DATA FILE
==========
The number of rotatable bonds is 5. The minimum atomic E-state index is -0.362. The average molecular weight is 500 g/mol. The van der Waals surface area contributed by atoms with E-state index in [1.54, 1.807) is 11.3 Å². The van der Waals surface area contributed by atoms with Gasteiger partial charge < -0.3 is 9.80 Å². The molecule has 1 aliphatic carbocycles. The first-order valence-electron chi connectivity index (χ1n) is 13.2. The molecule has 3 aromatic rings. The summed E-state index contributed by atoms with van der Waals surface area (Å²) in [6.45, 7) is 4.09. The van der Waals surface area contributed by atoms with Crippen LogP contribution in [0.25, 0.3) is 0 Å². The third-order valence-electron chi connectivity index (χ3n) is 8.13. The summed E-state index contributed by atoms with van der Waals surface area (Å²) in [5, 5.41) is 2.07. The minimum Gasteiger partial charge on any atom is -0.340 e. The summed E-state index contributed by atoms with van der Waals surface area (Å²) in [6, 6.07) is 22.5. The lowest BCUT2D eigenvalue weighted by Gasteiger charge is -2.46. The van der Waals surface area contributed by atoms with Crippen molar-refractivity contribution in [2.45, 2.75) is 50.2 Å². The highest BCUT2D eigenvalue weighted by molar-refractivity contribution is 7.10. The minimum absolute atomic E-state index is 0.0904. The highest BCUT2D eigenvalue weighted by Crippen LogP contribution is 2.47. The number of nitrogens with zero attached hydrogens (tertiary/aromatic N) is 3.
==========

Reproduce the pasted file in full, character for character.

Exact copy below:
The number of rotatable bonds is 5. The minimum atomic E-state index is -0.362. The average molecular weight is 500 g/mol. The van der Waals surface area contributed by atoms with E-state index in [1.54, 1.807) is 11.3 Å². The van der Waals surface area contributed by atoms with Gasteiger partial charge < -0.3 is 9.80 Å². The molecule has 1 aliphatic carbocycles. The first-order valence-electron chi connectivity index (χ1n) is 13.2. The molecule has 3 aromatic rings. The summed E-state index contributed by atoms with van der Waals surface area (Å²) in [6.45, 7) is 4.09. The van der Waals surface area contributed by atoms with Crippen LogP contribution in [0.25, 0.3) is 0 Å². The third-order valence-electron chi connectivity index (χ3n) is 8.13. The summed E-state index contributed by atoms with van der Waals surface area (Å²) in [5, 5.41) is 2.07. The minimum Gasteiger partial charge on any atom is -0.340 e. The summed E-state index contributed by atoms with van der Waals surface area (Å²) in [6, 6.07) is 22.5. The lowest BCUT2D eigenvalue weighted by Gasteiger charge is -2.46. The van der Waals surface area contributed by atoms with Crippen molar-refractivity contribution in [2.45, 2.75) is 50.2 Å². The highest BCUT2D eigenvalue weighted by molar-refractivity contribution is 7.10. The minimum absolute atomic E-state index is 0.0904. The highest BCUT2D eigenvalue weighted by Crippen LogP contribution is 2.47. The number of nitrogens with zero attached hydrogens (tertiary/aromatic N) is 3.